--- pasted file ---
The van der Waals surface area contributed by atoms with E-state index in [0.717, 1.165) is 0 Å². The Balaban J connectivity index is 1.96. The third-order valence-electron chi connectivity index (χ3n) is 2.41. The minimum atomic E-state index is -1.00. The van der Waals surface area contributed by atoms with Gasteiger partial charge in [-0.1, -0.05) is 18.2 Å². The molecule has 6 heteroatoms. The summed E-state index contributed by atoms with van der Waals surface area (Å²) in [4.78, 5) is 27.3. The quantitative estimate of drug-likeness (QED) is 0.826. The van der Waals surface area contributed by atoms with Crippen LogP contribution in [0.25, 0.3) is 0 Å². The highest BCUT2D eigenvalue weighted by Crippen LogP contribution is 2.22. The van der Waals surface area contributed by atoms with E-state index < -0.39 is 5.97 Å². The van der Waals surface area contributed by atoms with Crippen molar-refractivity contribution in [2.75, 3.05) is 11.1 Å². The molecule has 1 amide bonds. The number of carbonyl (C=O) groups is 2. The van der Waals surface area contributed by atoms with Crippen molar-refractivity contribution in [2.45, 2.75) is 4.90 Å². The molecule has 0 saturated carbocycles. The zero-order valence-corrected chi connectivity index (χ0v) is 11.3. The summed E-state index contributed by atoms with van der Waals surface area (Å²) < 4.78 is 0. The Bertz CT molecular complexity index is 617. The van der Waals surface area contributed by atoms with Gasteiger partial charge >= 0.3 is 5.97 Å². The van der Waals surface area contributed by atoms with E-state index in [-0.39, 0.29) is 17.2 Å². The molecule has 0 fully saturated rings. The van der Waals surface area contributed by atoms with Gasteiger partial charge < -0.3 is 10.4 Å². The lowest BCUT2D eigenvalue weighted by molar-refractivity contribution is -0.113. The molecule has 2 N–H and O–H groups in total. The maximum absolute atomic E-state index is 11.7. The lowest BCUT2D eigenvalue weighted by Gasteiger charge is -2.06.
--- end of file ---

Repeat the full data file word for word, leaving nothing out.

The van der Waals surface area contributed by atoms with E-state index in [0.717, 1.165) is 0 Å². The Balaban J connectivity index is 1.96. The third-order valence-electron chi connectivity index (χ3n) is 2.41. The minimum atomic E-state index is -1.00. The van der Waals surface area contributed by atoms with Gasteiger partial charge in [-0.1, -0.05) is 18.2 Å². The molecule has 6 heteroatoms. The summed E-state index contributed by atoms with van der Waals surface area (Å²) in [4.78, 5) is 27.3. The quantitative estimate of drug-likeness (QED) is 0.826. The van der Waals surface area contributed by atoms with Crippen LogP contribution in [0.25, 0.3) is 0 Å². The highest BCUT2D eigenvalue weighted by Crippen LogP contribution is 2.22. The van der Waals surface area contributed by atoms with E-state index < -0.39 is 5.97 Å². The van der Waals surface area contributed by atoms with Crippen molar-refractivity contribution in [2.75, 3.05) is 11.1 Å². The molecule has 1 amide bonds. The number of carbonyl (C=O) groups is 2. The van der Waals surface area contributed by atoms with Crippen molar-refractivity contribution in [2.45, 2.75) is 4.90 Å². The molecule has 0 saturated carbocycles. The zero-order valence-corrected chi connectivity index (χ0v) is 11.3. The summed E-state index contributed by atoms with van der Waals surface area (Å²) < 4.78 is 0. The Bertz CT molecular complexity index is 617. The van der Waals surface area contributed by atoms with Gasteiger partial charge >= 0.3 is 5.97 Å². The van der Waals surface area contributed by atoms with E-state index in [-0.39, 0.29) is 17.2 Å². The molecule has 0 fully saturated rings. The van der Waals surface area contributed by atoms with Gasteiger partial charge < -0.3 is 10.4 Å². The lowest BCUT2D eigenvalue weighted by molar-refractivity contribution is -0.113. The molecule has 2 N–H and O–H groups in total. The maximum absolute atomic E-state index is 11.7. The lowest BCUT2D eigenvalue weighted by Gasteiger charge is -2.06.